South Korean marriages drop 40% in a decade


Marriages in South Korea have plummeted by 40% over the past 10 years, leading to significant consequences for the country’s birth rate.

Zoom in: South Korea witnessed only 193,673 marriages in 2023, marking a 40% drop from 322,807 recorded in 2013, according to government data released on Sunday. This decline has been consistent over the past 11 years, with only a slight increase observed in 2022 due to postponed weddings during the COVID-19 pandemic.

What caused this: Financial constraints, particularly related to wedding expenses and housing, have emerged as the primary deterrents to marriage. Data shows that 32.7% of people in their 20s and 33.7% of people in their 30s had cited lack of funds as the main reason for not marrying. Additionally, changing perceptions toward marriage among teenagers contribute to the decline, with only 15.3% considering marriage a necessity in 2022, down from 20.3% a decade ago.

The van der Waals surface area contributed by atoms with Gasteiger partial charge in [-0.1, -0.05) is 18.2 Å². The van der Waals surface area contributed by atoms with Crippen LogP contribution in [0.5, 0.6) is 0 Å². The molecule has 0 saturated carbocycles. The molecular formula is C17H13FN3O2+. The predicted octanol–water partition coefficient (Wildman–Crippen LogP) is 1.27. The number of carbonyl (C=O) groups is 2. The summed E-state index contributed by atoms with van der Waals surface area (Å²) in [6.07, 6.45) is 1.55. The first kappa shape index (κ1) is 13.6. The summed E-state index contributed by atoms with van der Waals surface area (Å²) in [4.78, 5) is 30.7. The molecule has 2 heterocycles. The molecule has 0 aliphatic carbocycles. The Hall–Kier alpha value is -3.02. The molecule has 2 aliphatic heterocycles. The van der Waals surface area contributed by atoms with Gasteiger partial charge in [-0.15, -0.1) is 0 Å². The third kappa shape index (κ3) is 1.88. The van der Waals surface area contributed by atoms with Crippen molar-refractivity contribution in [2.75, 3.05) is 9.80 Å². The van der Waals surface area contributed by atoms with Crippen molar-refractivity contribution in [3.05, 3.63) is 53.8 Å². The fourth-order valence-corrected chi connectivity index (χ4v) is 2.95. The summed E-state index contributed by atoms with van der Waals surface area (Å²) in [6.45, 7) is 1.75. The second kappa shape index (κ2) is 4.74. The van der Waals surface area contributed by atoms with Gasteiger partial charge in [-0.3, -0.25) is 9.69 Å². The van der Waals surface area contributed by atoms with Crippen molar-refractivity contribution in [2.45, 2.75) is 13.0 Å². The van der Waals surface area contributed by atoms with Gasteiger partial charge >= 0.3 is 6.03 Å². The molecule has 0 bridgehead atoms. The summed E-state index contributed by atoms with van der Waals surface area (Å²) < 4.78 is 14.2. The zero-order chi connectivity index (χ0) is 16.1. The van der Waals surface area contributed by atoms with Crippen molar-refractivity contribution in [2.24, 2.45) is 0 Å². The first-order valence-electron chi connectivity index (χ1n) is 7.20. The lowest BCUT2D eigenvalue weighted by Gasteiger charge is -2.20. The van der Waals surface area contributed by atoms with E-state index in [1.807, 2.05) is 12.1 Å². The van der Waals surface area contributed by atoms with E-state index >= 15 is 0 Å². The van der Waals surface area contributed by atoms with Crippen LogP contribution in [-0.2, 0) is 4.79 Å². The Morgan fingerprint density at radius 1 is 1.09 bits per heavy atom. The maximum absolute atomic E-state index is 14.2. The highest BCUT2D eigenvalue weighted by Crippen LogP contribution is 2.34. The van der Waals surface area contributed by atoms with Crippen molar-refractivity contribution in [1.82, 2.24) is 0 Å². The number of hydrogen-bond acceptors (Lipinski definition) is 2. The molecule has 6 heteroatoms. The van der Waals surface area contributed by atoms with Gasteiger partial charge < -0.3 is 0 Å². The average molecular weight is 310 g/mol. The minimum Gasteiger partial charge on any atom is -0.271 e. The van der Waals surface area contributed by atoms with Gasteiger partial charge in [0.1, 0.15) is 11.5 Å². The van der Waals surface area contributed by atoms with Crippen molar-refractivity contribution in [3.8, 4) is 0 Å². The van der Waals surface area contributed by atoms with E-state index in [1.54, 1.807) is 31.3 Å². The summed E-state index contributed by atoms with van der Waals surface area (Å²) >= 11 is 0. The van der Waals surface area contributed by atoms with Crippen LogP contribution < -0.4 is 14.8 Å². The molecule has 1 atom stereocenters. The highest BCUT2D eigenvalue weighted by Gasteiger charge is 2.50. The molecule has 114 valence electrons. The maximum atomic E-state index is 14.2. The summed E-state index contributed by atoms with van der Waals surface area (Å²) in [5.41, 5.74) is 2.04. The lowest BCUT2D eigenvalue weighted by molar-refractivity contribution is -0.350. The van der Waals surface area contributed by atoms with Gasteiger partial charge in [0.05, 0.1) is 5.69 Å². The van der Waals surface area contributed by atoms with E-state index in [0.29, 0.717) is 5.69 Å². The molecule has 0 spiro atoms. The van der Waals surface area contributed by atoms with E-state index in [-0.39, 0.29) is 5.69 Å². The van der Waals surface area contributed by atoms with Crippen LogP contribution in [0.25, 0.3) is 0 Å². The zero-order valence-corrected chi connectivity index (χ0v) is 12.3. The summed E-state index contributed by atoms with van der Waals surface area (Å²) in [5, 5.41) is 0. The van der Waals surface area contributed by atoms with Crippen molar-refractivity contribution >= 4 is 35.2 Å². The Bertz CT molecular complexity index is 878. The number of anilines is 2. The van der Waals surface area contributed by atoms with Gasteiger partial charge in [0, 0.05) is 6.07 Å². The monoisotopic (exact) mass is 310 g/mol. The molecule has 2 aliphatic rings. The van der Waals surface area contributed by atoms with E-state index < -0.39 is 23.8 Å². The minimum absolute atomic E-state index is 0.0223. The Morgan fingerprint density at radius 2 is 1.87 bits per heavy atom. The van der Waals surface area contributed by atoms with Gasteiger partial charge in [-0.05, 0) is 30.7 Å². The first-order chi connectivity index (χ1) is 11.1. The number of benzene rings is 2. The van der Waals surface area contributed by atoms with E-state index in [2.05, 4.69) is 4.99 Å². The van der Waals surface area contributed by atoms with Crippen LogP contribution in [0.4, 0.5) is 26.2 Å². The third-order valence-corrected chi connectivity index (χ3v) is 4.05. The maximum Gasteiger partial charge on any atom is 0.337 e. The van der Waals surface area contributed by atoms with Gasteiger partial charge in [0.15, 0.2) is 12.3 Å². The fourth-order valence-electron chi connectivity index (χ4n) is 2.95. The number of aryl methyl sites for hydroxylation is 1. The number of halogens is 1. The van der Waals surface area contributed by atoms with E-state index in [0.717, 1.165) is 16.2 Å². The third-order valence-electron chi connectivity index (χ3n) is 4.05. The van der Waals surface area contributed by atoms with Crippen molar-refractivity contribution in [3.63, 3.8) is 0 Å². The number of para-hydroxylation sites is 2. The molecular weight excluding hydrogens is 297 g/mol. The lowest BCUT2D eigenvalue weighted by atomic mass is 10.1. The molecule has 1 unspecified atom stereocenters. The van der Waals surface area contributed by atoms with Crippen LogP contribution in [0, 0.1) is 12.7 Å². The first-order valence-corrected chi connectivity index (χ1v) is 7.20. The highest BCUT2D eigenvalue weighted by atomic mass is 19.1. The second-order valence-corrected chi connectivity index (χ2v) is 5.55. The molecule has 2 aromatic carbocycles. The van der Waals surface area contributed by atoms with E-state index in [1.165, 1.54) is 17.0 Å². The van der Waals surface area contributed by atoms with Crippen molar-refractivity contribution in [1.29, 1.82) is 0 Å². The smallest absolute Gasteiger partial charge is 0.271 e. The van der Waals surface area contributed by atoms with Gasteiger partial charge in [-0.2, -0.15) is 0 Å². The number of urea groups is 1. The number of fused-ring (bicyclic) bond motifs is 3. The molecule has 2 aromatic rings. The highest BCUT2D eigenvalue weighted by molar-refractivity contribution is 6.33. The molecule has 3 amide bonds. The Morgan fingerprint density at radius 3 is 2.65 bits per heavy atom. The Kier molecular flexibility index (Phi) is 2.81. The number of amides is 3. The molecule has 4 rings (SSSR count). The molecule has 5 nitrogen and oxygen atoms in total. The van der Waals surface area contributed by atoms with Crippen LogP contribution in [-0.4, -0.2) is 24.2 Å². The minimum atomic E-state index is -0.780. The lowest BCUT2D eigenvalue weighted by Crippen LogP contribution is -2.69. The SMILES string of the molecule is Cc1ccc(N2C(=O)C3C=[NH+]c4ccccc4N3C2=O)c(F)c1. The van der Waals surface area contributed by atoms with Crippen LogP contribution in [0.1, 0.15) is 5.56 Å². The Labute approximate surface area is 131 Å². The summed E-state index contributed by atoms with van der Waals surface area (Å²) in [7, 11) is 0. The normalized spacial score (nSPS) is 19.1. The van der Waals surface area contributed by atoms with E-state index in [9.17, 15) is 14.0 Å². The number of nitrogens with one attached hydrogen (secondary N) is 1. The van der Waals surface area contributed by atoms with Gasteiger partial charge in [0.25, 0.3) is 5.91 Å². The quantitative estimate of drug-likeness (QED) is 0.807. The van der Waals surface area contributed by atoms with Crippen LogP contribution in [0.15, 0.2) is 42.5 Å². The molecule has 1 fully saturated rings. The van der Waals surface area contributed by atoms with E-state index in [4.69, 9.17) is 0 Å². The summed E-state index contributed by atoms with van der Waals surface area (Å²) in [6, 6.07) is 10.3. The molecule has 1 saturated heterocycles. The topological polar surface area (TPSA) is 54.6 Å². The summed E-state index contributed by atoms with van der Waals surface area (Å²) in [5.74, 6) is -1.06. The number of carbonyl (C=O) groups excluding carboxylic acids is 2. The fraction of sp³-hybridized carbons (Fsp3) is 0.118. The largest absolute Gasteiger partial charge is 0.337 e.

Consequences: The plummeting number of marriages has consequently led to a sharp decline in birth rates. In 2023, only 91,700 second births were recorded — the first time the number fell below 100,000. Meanwhile, South Korea’s total fertility rate reached an all-time low of 0.72 in 2023, far below the replacement level of 2.1 required for population stability. This decline poses challenges for the country’s demographic structure and economic future.

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The big picture: The declining trend in marriages and birth rates signals broader societal shifts in South Korea. With fewer people opting for marriage and childbirth, there are concerns about the sustainability of social welfare systems and economic growth.

The government faces the challenge of addressing underlying issues toward marriage to reverse this trend. In December, President Yoon Suk-yeol called for “extraordinary determination” to address the situation.

Japan is facing similar problems. There, the government has even turned to AI for help.

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